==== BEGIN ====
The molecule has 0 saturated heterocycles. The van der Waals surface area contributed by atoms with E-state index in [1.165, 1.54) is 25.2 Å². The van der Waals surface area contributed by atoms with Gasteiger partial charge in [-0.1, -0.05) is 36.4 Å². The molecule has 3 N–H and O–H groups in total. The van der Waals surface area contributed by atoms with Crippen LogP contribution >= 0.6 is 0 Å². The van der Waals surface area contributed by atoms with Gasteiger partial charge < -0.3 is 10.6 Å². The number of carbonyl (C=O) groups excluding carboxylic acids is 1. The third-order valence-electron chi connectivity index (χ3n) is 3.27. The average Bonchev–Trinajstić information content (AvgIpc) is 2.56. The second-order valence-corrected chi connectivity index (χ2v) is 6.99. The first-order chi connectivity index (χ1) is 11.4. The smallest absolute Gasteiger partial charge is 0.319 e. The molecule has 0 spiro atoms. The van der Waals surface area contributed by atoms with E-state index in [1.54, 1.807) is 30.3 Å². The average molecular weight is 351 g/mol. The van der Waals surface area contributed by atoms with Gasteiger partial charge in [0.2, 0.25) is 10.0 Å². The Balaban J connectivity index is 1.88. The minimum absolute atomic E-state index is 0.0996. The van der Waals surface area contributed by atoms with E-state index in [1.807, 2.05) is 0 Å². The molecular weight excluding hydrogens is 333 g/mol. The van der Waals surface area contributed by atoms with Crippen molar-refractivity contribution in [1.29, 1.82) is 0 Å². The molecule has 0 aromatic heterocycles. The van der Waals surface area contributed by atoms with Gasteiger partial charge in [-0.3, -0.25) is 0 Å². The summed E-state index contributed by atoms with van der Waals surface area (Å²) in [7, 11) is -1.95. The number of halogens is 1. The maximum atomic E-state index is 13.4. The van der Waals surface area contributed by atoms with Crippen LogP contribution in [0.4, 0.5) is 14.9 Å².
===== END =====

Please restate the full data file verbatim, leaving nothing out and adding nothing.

The molecule has 0 saturated heterocycles. The van der Waals surface area contributed by atoms with E-state index in [1.165, 1.54) is 25.2 Å². The van der Waals surface area contributed by atoms with Gasteiger partial charge in [-0.1, -0.05) is 36.4 Å². The molecule has 3 N–H and O–H groups in total. The van der Waals surface area contributed by atoms with Crippen LogP contribution >= 0.6 is 0 Å². The van der Waals surface area contributed by atoms with Gasteiger partial charge < -0.3 is 10.6 Å². The number of carbonyl (C=O) groups excluding carboxylic acids is 1. The third-order valence-electron chi connectivity index (χ3n) is 3.27. The average Bonchev–Trinajstić information content (AvgIpc) is 2.56. The second-order valence-corrected chi connectivity index (χ2v) is 6.99. The first-order chi connectivity index (χ1) is 11.4. The smallest absolute Gasteiger partial charge is 0.319 e. The molecule has 0 spiro atoms. The van der Waals surface area contributed by atoms with E-state index in [1.54, 1.807) is 30.3 Å². The average molecular weight is 351 g/mol. The van der Waals surface area contributed by atoms with Gasteiger partial charge in [0.2, 0.25) is 10.0 Å². The Balaban J connectivity index is 1.88. The minimum absolute atomic E-state index is 0.0996. The van der Waals surface area contributed by atoms with E-state index in [1.807, 2.05) is 0 Å². The molecular weight excluding hydrogens is 333 g/mol. The van der Waals surface area contributed by atoms with Crippen molar-refractivity contribution in [1.29, 1.82) is 0 Å². The molecule has 0 aromatic heterocycles. The van der Waals surface area contributed by atoms with Gasteiger partial charge in [-0.3, -0.25) is 0 Å². The summed E-state index contributed by atoms with van der Waals surface area (Å²) in [7, 11) is -1.95. The number of halogens is 1. The maximum atomic E-state index is 13.4. The van der Waals surface area contributed by atoms with Crippen LogP contribution in [0.4, 0.5) is 14.9 Å².